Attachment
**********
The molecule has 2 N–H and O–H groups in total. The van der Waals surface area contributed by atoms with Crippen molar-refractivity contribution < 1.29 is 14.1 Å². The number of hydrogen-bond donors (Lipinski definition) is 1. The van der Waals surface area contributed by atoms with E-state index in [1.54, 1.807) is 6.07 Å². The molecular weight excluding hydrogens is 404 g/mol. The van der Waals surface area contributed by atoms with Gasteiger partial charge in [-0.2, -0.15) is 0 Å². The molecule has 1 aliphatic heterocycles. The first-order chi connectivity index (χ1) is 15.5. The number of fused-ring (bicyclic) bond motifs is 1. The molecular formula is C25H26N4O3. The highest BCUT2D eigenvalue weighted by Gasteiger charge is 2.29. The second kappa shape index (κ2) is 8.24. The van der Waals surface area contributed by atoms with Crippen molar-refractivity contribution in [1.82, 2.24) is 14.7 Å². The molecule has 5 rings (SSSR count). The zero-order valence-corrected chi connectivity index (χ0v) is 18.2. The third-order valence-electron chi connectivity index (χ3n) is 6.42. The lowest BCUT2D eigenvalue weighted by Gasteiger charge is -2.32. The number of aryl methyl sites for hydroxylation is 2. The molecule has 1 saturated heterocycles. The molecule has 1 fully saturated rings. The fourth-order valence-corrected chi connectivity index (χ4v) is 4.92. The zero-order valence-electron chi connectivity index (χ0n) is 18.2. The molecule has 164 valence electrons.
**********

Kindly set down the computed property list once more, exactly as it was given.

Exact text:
The molecule has 2 N–H and O–H groups in total. The van der Waals surface area contributed by atoms with Crippen molar-refractivity contribution < 1.29 is 14.1 Å². The number of hydrogen-bond donors (Lipinski definition) is 1. The van der Waals surface area contributed by atoms with E-state index in [1.54, 1.807) is 6.07 Å². The molecular weight excluding hydrogens is 404 g/mol. The van der Waals surface area contributed by atoms with Gasteiger partial charge in [-0.2, -0.15) is 0 Å². The molecule has 1 aliphatic heterocycles. The first-order chi connectivity index (χ1) is 15.5. The number of fused-ring (bicyclic) bond motifs is 1. The molecular formula is C25H26N4O3. The highest BCUT2D eigenvalue weighted by Gasteiger charge is 2.29. The second kappa shape index (κ2) is 8.24. The van der Waals surface area contributed by atoms with Crippen molar-refractivity contribution in [1.82, 2.24) is 14.7 Å². The molecule has 5 rings (SSSR count). The zero-order valence-corrected chi connectivity index (χ0v) is 18.2. The third-order valence-electron chi connectivity index (χ3n) is 6.42. The lowest BCUT2D eigenvalue weighted by Gasteiger charge is -2.32. The number of aryl methyl sites for hydroxylation is 2. The molecule has 1 saturated heterocycles. The molecule has 1 fully saturated rings. The fourth-order valence-corrected chi connectivity index (χ4v) is 4.92. The zero-order valence-electron chi connectivity index (χ0n) is 18.2. The molecule has 164 valence electrons.